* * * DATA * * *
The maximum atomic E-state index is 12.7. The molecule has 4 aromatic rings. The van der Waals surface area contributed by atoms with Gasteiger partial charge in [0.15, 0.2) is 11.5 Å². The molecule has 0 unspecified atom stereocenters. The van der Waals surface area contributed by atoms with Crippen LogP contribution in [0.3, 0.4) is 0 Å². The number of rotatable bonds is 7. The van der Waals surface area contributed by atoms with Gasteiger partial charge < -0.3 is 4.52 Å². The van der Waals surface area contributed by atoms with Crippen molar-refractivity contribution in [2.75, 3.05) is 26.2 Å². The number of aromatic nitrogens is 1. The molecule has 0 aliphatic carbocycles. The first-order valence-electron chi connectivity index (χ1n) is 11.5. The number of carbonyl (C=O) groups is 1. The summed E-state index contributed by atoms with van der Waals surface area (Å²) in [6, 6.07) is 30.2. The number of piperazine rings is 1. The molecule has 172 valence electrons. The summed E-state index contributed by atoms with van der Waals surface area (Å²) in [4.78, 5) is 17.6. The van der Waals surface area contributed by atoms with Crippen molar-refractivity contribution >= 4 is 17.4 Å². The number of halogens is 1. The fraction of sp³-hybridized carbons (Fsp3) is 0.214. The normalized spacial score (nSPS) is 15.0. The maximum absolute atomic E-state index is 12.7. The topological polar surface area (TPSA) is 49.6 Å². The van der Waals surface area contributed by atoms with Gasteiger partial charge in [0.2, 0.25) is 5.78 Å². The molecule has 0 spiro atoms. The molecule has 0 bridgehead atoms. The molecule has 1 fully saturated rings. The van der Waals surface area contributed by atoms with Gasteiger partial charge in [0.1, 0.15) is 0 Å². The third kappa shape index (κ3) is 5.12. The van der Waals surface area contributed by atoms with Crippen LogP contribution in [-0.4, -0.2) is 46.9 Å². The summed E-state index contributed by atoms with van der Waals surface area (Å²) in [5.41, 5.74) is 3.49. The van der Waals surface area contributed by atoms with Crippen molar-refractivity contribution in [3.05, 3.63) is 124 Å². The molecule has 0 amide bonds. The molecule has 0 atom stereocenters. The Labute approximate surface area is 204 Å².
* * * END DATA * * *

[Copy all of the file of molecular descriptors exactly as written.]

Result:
The maximum atomic E-state index is 12.7. The molecule has 4 aromatic rings. The van der Waals surface area contributed by atoms with Gasteiger partial charge in [0.15, 0.2) is 11.5 Å². The molecule has 0 unspecified atom stereocenters. The van der Waals surface area contributed by atoms with Crippen LogP contribution in [0.3, 0.4) is 0 Å². The number of rotatable bonds is 7. The van der Waals surface area contributed by atoms with Gasteiger partial charge < -0.3 is 4.52 Å². The van der Waals surface area contributed by atoms with Crippen molar-refractivity contribution in [2.75, 3.05) is 26.2 Å². The number of aromatic nitrogens is 1. The molecule has 0 aliphatic carbocycles. The first-order valence-electron chi connectivity index (χ1n) is 11.5. The number of carbonyl (C=O) groups is 1. The summed E-state index contributed by atoms with van der Waals surface area (Å²) in [6, 6.07) is 30.2. The number of piperazine rings is 1. The molecule has 172 valence electrons. The summed E-state index contributed by atoms with van der Waals surface area (Å²) in [4.78, 5) is 17.6. The van der Waals surface area contributed by atoms with Crippen molar-refractivity contribution >= 4 is 17.4 Å². The number of halogens is 1. The fraction of sp³-hybridized carbons (Fsp3) is 0.214. The normalized spacial score (nSPS) is 15.0. The maximum absolute atomic E-state index is 12.7. The topological polar surface area (TPSA) is 49.6 Å². The van der Waals surface area contributed by atoms with Gasteiger partial charge in [0.2, 0.25) is 5.78 Å². The molecule has 0 spiro atoms. The molecule has 0 bridgehead atoms. The molecule has 1 fully saturated rings. The van der Waals surface area contributed by atoms with Gasteiger partial charge in [0.1, 0.15) is 0 Å². The third kappa shape index (κ3) is 5.12. The van der Waals surface area contributed by atoms with Crippen LogP contribution in [-0.4, -0.2) is 46.9 Å². The summed E-state index contributed by atoms with van der Waals surface area (Å²) in [5.41, 5.74) is 3.49. The van der Waals surface area contributed by atoms with Crippen molar-refractivity contribution in [3.05, 3.63) is 124 Å². The molecule has 0 amide bonds. The molecule has 0 atom stereocenters. The Labute approximate surface area is 204 Å².